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Is There a Third World Within U.S.? Too Many Children Could Say Yes : Summit: The U.N. conclave focuses on the young--and also on President Bush's failure to make a real commitment. He's wasting precious time.

October 07, 1990|Marian Wright Edelman and James D. Weill | Marian Wright Edelman is president and James D. Weill is general counsel of the Children's Defense Fund

WASHINGTON — The cause of children is progressing in much of the world. We saw dramatic proof of that progress last weekend when 71 heads of state met at the United Nations for an unprecedented world summit for children--the largest gathering of national leaders in history. But we also had a dramatic disappointment: President Bush's performance.

The President made a lackluster speech that used less than his allotted five minutes. He then left for Washington while the other world leaders stayed on. Back in Washington, he joined in announcing a budget agreement shortchanging American children's health, education and other needs and showing little regard for the nation's future.

The summit, as a whole, produced some real hope for the world's children, hope that is desperately needed when millions are being killed by malnutrition, preventable diseases, war and abuse. Fifteen million children under the age of 5 die every year around the world--40,000 a day. The summit participants agreed on a specific plan to try to save as many as 50 million children this decade.

Goals include reducing child mortality in each nation by at least one-third, reducing malnutrition by one-half, raising immunization rates and assuring the earliest possible ratification by all governments of the international convention on the Rights of the Child.

U.S. children are in desperate need of real presidential and congressional leadership to reach these goals. With nearly 13 million poor children, we have a Third World within our nation One of every four U.S. infants and toddlers lives in poverty. And American children are two or three times more likely to live in poverty than those in countries we consider our peers and competitors--countries like West Germany, Canada, the United Kingdom, Norway, Switzerland and Sweden.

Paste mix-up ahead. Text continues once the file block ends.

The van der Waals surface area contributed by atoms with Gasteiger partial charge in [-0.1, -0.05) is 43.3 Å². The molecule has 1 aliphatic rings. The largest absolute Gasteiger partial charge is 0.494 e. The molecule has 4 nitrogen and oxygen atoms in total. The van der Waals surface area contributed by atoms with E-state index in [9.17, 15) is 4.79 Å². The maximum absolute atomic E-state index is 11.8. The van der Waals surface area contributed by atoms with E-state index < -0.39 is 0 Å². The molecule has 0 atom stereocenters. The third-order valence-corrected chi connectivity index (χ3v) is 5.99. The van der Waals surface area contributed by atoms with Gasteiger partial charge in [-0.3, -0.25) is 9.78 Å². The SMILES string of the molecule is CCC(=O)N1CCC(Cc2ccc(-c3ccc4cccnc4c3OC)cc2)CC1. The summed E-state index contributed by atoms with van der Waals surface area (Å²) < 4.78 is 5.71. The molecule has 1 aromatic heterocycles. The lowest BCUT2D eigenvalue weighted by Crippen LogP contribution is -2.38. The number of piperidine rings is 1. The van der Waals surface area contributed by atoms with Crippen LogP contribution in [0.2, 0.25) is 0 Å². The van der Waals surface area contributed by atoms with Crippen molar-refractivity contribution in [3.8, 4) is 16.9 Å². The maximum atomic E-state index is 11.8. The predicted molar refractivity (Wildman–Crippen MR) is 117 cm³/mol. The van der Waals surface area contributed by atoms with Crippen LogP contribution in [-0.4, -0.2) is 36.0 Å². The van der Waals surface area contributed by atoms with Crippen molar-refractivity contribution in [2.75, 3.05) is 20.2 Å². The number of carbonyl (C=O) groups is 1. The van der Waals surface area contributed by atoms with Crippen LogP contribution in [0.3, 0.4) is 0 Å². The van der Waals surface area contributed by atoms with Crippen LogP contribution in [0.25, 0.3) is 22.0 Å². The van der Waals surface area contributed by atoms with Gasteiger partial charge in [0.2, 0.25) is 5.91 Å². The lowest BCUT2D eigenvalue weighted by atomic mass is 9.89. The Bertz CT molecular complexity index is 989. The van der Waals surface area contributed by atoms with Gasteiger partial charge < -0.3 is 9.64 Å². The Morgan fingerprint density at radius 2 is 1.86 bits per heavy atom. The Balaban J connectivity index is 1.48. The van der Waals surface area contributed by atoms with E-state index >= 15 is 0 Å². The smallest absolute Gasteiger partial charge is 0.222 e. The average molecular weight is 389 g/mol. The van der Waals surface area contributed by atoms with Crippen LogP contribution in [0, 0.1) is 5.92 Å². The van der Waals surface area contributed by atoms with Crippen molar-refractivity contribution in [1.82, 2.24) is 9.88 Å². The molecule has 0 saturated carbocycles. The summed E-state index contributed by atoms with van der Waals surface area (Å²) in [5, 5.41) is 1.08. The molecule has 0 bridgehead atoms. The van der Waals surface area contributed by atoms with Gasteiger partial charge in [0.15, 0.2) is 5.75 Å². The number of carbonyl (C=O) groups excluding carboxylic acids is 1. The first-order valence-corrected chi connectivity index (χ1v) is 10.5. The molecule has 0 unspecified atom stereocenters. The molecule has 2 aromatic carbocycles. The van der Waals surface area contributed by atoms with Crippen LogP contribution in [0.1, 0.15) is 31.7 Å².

The United States is an underdeveloped nation in caring for its children. It has 13 million children with no health insurance. It ranks 19th among nations in preventing infant mortality and 29th in preventing low-birth-weight births. Immunization rates are declining, and measles cases have increased tenfold in the last few years.

In some respects, conditions for California's children are even worse. In recent years, California's child poverty, prenatal care, teen birth and school dropout rates have been worse than the United States' already terrible averages.

Bush's brief appearance at the United Nations barely acknowledged any of these problems. Much of it was devoted to empty rhetorical flourishes. The President did allude to the education and health goals that he, the governors and the Public Health Service have set for the year 2000. But he failed, however, to suggest that he would take any specific measures to reach these goals. And he failed to mention that the United States is moving away from many of them.

The U.S. Public Health Service goal is to reduce by more than one-third the rate of babies born too small to thrive. With some effort, this goal would be attainable, but the nation has not been making such an effort. From 1980 to 1988, the rate of low-birth-weight births actually increased, rather than decline as in prior decades. We are also moving away from the Public Health Service goal that 90% of pregnant women get prenatal care during the first three months of pregnancy.

Early prenatal care and higher birth weights are the most effective way to reduce infant mortality. Judging from recent rates of progress, however, the United States will not come close to either its own or the U.N. summit's mortality goal by the end of the century. The nation's rate of infant deaths is still going down, but the rate of progress has become grindingly slow--in the last three years, the infant death rate, on average, fell only one-third as fast as it did each year in the 1970s.

Bush knows these trends and how to reverse them, making his silence at the United Nations all the more inappropriate. Last November, a White House task force on infant mortality produced a draft report reviewing all this information and recommending initiatives that would save at least 10,000 U.S. babies' lives and prevent disabling conditions for another 100,000 each year. The President has done nothing to move the task-force recommendations forward.

Bush should have talked at the summit about practical steps by which the United States can reach the year 2000 goals. He should have said that he would make room in the budget for the modest initiatives that are necessary. He should have told the American people that we have to start now--not in 1996 or 1999--if we want to attain these goals and not only help America's children but prepare our work force and strengthen our society. The nation needs the whole decade, not just two or four years, to reduce infant mortality by one-third. Bush is already wasting precious time.

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